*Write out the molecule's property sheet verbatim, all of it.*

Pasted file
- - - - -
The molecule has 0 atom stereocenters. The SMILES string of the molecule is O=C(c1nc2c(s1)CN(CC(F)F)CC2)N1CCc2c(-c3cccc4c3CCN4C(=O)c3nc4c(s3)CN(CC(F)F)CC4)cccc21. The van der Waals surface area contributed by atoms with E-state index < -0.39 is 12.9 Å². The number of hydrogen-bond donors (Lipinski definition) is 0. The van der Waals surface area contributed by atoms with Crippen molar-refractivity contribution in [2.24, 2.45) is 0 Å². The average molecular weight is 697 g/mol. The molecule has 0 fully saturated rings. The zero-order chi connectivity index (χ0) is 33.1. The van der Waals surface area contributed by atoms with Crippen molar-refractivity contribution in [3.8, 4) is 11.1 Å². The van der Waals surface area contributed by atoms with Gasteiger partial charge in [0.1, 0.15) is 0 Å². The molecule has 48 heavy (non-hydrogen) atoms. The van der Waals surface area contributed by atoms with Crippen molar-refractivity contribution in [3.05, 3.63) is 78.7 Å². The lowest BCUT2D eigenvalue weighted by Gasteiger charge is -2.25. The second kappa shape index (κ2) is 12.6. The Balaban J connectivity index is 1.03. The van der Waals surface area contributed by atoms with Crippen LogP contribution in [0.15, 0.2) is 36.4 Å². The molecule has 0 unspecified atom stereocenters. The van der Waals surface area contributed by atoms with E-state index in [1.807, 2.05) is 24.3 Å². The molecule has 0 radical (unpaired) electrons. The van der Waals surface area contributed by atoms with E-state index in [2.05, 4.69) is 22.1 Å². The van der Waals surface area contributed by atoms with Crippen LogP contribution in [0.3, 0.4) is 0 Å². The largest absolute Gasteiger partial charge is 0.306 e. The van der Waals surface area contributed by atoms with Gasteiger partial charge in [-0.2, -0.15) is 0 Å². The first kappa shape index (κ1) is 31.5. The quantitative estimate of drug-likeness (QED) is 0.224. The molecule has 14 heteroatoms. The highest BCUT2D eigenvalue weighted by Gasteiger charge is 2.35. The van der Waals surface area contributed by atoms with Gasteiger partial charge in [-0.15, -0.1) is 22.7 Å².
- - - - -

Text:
The molecule has 0 atom stereocenters. The SMILES string of the molecule is O=C(c1nc2c(s1)CN(CC(F)F)CC2)N1CCc2c(-c3cccc4c3CCN4C(=O)c3nc4c(s3)CN(CC(F)F)CC4)cccc21. The van der Waals surface area contributed by atoms with E-state index < -0.39 is 12.9 Å². The number of hydrogen-bond donors (Lipinski definition) is 0. The van der Waals surface area contributed by atoms with Crippen molar-refractivity contribution in [2.24, 2.45) is 0 Å². The average molecular weight is 697 g/mol. The molecule has 0 fully saturated rings. The zero-order chi connectivity index (χ0) is 33.1. The van der Waals surface area contributed by atoms with Crippen molar-refractivity contribution in [3.8, 4) is 11.1 Å². The van der Waals surface area contributed by atoms with Gasteiger partial charge in [0.1, 0.15) is 0 Å². The molecule has 48 heavy (non-hydrogen) atoms. The van der Waals surface area contributed by atoms with Crippen molar-refractivity contribution in [3.05, 3.63) is 78.7 Å². The lowest BCUT2D eigenvalue weighted by Gasteiger charge is -2.25. The second kappa shape index (κ2) is 12.6. The Balaban J connectivity index is 1.03. The van der Waals surface area contributed by atoms with Crippen LogP contribution in [0.15, 0.2) is 36.4 Å². The molecule has 0 unspecified atom stereocenters. The van der Waals surface area contributed by atoms with E-state index in [1.807, 2.05) is 24.3 Å². The molecule has 0 radical (unpaired) electrons. The van der Waals surface area contributed by atoms with E-state index in [2.05, 4.69) is 22.1 Å². The van der Waals surface area contributed by atoms with Crippen LogP contribution in [0.3, 0.4) is 0 Å². The largest absolute Gasteiger partial charge is 0.306 e. The van der Waals surface area contributed by atoms with Gasteiger partial charge in [-0.2, -0.15) is 0 Å². The first kappa shape index (κ1) is 31.5. The quantitative estimate of drug-likeness (QED) is 0.224. The molecule has 14 heteroatoms. The highest BCUT2D eigenvalue weighted by Gasteiger charge is 2.35. The van der Waals surface area contributed by atoms with Gasteiger partial charge in [-0.15, -0.1) is 22.7 Å².